• Fiscal Court: Milby appointed to library board, new road sign ordered

    LaRue County Fiscal Court approved the appointment of Robin Milby to the LaRue County Library Board of Trustees as magistrates met at the courthouse in Hodgenville Feb. 10.

    “Kyle Williamson, who held the position, resigned on Jan. 5 in order to be our county attorney, leaving the vacancy,” said Tommy Turner, LaRue County judge-executive.   

    In other business, magistrates approved the sale of a 1998 ambulance, declared surplus property, to Hart County Fiscal Court for $2,000. 

  • City council to adopt new ethics ordinance, training incentive

    Hodgenville City Council took steps Monday to rectify some long overlooked matters.

    State law requires the City to have an ethics ordinance in place to define standards expected in elected and appointed officials. The City first appointed an ethics committee in 1994 – but former Hodgenville mayor Terry Cruse did not make appointments to the committee during his tenure (2007-14). It no longer exists.

  • KSP raffling motorcycle

    The Kentucky State Police has partnered with Man O’ War Harley-Davidson and the Calipari Foundation in an effort to raise money for two great causes.

  • City Hall closed Monday for personnel hearing; water line project bid

    Hodgenville City Hall was closed Monday due to a personnel hearing.

    The hearing was closed to the public, at the request of the employee.

    In other business:

    City Hall opened bids Jan. 29 for the water line extension project that will link a water main on Lincoln Boulevard to Ky. 210.

    Cleary Construction of Tompkinsville was the lowest of five bidders. The bids must go through a “review process” by engineers and be approved by City Council before one can be awarded, according to Mayor Kenny DeVore.

  • Obamacare changes 'here to stay'

     FRANKFORT — Your doctor’s visits might get longer, you deductibles probably will be higher and you might be paying cash to be treated at a Wal-Mart near you as Kentucky adapts to a vastly changing health care landscape.

    Nearly everything you know about how health care is paid for and provided will change during the next few years as patients and providers sort out the nuts and bolts of the Affordable Care Act.

  • 'He was Kentucky to us'

    By Keith Lawrence
    The Messenger-Inquirer/Kentucky Press News Service

    They came from the seats of power in Frankfort and Washington and from homes across Kentucky to pay their final respects Tuesday to Wendell Hampton Ford, former governor and U.S. senator, who had touched their lives in different ways.

    They filled the 800-seat sanctuary of historic First Baptist Church, a sanctuary built in 1924, the year Ford was born.

  • Pending litigation: School Board meets in closed session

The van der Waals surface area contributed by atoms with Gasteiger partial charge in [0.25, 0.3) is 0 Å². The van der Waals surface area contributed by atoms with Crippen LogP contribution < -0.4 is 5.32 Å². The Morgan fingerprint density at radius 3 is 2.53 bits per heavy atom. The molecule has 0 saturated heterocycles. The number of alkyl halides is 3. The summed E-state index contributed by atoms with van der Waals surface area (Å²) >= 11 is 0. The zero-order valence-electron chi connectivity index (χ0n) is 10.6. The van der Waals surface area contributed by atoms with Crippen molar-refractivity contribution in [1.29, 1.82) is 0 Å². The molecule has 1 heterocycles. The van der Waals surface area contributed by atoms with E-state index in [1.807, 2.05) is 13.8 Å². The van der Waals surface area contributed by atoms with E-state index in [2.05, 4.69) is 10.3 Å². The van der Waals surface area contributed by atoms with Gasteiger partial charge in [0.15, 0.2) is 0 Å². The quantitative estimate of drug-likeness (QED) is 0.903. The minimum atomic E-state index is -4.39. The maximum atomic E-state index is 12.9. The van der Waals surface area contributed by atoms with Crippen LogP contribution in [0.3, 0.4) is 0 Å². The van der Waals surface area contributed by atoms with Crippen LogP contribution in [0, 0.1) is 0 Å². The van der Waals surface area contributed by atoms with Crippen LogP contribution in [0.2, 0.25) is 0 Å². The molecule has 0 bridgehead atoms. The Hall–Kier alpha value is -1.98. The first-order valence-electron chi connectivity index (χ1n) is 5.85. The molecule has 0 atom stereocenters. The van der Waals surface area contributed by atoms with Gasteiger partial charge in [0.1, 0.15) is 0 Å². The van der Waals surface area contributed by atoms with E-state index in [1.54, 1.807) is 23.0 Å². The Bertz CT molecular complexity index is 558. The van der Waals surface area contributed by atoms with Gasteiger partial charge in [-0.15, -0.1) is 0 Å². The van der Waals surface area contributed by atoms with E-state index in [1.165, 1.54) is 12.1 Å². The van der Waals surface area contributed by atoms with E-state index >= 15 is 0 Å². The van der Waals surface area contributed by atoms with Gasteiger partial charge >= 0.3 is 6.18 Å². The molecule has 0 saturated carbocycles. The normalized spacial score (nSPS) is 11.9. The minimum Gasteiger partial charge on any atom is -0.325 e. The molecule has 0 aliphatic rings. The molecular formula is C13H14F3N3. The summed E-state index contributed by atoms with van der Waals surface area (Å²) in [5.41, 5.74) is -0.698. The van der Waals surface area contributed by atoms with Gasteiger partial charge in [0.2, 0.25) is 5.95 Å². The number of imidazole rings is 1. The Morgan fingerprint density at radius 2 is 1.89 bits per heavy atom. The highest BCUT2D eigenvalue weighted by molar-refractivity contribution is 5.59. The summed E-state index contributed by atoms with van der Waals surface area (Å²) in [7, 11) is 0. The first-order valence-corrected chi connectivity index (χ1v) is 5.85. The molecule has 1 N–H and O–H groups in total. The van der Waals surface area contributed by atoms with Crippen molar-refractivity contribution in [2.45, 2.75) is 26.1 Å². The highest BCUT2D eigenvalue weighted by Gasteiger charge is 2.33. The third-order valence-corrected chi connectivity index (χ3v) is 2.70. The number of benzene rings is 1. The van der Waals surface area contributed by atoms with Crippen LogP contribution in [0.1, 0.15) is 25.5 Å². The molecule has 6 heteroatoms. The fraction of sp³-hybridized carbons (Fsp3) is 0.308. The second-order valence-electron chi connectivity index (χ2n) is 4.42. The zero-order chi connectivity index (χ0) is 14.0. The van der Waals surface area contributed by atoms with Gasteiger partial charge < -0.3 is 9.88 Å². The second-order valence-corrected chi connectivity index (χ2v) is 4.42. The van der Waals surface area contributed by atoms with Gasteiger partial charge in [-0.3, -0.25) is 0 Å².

The LaRue County School Board met in closed session last week to discuss “proposed or pending litigation against or on behalf of the public agency.”

    The board, meeting on Tuesday, Jan. 20, due to the Martin Luther King Jr. holiday, spent about 40 minutes discussing the issue with board attorney James Whitlow. Superintendent Sam Sanders and Assistant Superintendent Amanda Reed also met with the board during that time.

  • Fiscal Court approves requirements for constables

    LaRue County Fiscal Court met Monday afternoon and voted on requirements for constables who want to drive with blue lights on their car. According to the resolution, constables will have to submit a request for the lights, along with the make, model and license number of their car. The vehicle they use must be clearly marked with permanent decals stating it is utilized in law enforcement. They must also submit proof that their insurance covers liability for at least six months.

  • Senator's funeral is Tuesday

    Sen. Wendell Ford died Thursday at his home in Owensboro after fighting lung cancer. He was 90.

    Gov. Beshear also directed that flags at all state office buildings be lowered to half-staff from sunrise Friday, Jan. 23 through sundown Tuesday, Jan. 27, 2015.

    The public is invited to visit the Capitol on Sunday, where Sen. Ford will lie in state from 11 a.m. until 6 p.m. A memorial service is scheduled for 3 p.m.  Gov. Beshear and Lt. Gov. Crit Luallen will participate in the service.

  • Kentucky bids farewell to the man who 'never lost a race'

     Retired U.S. Sen. Wendell Hampton Ford, the self-styled "Boy from Yellow Creek" who became governor of Kentucky and assistant majority leader of the U.S. Senate in a 33-year political career, died early Thursday, Jan. 22, 2015.

    He was 90.

    Ford had announced on July 18, 2014, that he was battling lung cancer.

    Ford, who never lost a race, served in public office from 1965 to 1999 - first as a member of the Kentucky Senate, then as lieutenant governor, governor and U.S. senator.